• The online platform can be tailored to each student’s unique learning style. Not every student’s learning styles are satisfied in a one-size-fits-all lecture room.

I encourage you to visit our online demonstration so you can decide for yourself if the online approach to learning can be effective.

Thanks for reading!

Just Be Awesome

Have you been procrastinating an assignment or studying for an upcoming test?
Are you struggling to learn a new subject or topic?
Do you tend to make a lot of mistakes then get discouraged from finding the correct answer?

You’re not alone.

These are all common problems students have to tackle, but eventually overcome to succeed. Everyone has their own way to approach these challenges; whether it is improving your time management, seeking assistance from a tutor, or simply taking breaks during intense study periods to relieve stress.

Although there might not be an easy solution I can provide that works for you, I can offer another alternative, or at least a source to spark some inspiration. I came across this blog post from Dan Waldschmidt’s website. “Dan Waldschmidt is an international business strategist, speaker, author, and extreme athlete. His consulting firm solves complex marketing and business strategy problems for savvy companies all over the world,” (Source).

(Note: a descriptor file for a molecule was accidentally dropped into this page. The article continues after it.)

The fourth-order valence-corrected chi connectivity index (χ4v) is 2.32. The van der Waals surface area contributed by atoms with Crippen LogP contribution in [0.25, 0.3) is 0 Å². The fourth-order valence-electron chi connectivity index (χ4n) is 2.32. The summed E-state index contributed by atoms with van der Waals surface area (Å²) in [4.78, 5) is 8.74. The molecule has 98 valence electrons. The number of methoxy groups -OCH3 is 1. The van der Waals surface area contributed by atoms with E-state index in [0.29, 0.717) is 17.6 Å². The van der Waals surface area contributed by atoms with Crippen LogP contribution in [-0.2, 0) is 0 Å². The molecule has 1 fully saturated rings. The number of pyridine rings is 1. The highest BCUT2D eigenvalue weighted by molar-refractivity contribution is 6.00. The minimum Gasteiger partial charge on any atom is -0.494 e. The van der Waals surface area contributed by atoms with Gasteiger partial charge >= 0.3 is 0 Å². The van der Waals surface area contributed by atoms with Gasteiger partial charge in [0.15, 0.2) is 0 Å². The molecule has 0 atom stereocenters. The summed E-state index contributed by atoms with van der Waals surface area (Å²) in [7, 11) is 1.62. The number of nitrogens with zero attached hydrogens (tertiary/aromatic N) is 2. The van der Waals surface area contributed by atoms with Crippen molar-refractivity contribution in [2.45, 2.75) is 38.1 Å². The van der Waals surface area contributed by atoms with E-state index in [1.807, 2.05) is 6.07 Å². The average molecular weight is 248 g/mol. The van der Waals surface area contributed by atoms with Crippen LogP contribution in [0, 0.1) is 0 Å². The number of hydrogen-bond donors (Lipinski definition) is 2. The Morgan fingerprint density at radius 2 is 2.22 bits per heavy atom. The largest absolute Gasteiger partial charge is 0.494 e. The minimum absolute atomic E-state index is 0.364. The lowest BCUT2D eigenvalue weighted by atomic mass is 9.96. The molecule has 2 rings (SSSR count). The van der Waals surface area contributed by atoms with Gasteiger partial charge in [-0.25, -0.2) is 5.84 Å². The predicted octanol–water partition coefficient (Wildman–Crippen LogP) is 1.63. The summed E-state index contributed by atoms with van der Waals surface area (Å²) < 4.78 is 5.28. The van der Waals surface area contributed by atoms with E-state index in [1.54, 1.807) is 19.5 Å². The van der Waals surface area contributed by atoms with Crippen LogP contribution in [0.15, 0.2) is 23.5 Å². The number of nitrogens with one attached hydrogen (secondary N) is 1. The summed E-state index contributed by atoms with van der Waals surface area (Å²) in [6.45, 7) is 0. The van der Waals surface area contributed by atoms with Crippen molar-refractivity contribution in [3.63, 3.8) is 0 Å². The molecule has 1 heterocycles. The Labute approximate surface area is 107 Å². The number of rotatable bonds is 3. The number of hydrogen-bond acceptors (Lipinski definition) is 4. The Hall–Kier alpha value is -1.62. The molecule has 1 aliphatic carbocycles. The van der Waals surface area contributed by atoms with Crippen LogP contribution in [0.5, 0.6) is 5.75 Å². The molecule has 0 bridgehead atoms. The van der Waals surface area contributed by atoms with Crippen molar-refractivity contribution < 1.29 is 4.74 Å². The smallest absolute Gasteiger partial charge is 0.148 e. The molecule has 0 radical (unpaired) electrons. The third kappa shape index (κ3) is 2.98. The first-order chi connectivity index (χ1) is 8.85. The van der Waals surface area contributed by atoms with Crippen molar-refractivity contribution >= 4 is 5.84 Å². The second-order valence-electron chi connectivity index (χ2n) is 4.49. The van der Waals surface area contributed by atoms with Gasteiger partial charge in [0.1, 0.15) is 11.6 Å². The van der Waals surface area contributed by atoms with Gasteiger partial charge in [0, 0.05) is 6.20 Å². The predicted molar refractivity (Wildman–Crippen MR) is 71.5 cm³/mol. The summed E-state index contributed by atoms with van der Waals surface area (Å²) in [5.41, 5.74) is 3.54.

In this particular blog post, which appears to be just another cliché “inspirational quote” list from the internet, Dan provides some great advice.
Some of my favourite quotes from this list are:

–          Just get started on what needs to be done

–          Just be the type of person you would want to have as a friend

–          Just put in more effort

We could all improve our lifestyles by taking some of these simple tips to heart. In addition, if you have the time, I encourage you to read his other posts or watch any of his videos about a topic that interests you.